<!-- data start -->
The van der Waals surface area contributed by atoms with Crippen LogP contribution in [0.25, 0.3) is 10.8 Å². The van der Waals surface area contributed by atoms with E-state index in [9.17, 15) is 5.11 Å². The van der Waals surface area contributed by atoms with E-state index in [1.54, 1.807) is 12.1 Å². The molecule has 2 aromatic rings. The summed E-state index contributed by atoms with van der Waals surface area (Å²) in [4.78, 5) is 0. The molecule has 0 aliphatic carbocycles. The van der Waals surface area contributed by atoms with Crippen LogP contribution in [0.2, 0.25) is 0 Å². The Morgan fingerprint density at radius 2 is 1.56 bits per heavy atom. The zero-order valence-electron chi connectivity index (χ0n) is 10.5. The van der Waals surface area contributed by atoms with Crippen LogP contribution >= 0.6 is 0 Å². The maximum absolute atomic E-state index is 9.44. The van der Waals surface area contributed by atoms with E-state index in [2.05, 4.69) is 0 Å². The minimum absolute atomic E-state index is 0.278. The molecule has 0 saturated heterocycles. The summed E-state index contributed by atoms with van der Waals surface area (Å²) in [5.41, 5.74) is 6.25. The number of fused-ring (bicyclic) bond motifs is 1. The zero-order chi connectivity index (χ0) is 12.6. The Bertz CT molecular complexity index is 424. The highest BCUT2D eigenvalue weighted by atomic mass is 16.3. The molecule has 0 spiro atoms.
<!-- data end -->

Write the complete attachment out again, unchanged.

The van der Waals surface area contributed by atoms with Crippen LogP contribution in [0.25, 0.3) is 10.8 Å². The van der Waals surface area contributed by atoms with E-state index in [9.17, 15) is 5.11 Å². The van der Waals surface area contributed by atoms with E-state index in [1.54, 1.807) is 12.1 Å². The molecule has 2 aromatic rings. The summed E-state index contributed by atoms with van der Waals surface area (Å²) in [4.78, 5) is 0. The molecule has 0 aliphatic carbocycles. The van der Waals surface area contributed by atoms with Crippen LogP contribution in [0.2, 0.25) is 0 Å². The Morgan fingerprint density at radius 2 is 1.56 bits per heavy atom. The zero-order valence-electron chi connectivity index (χ0n) is 10.5. The van der Waals surface area contributed by atoms with Crippen LogP contribution >= 0.6 is 0 Å². The maximum absolute atomic E-state index is 9.44. The van der Waals surface area contributed by atoms with E-state index in [2.05, 4.69) is 0 Å². The minimum absolute atomic E-state index is 0.278. The molecule has 0 saturated heterocycles. The summed E-state index contributed by atoms with van der Waals surface area (Å²) in [5.41, 5.74) is 6.25. The number of fused-ring (bicyclic) bond motifs is 1. The zero-order chi connectivity index (χ0) is 12.6. The Bertz CT molecular complexity index is 424. The highest BCUT2D eigenvalue weighted by atomic mass is 16.3. The molecule has 0 spiro atoms.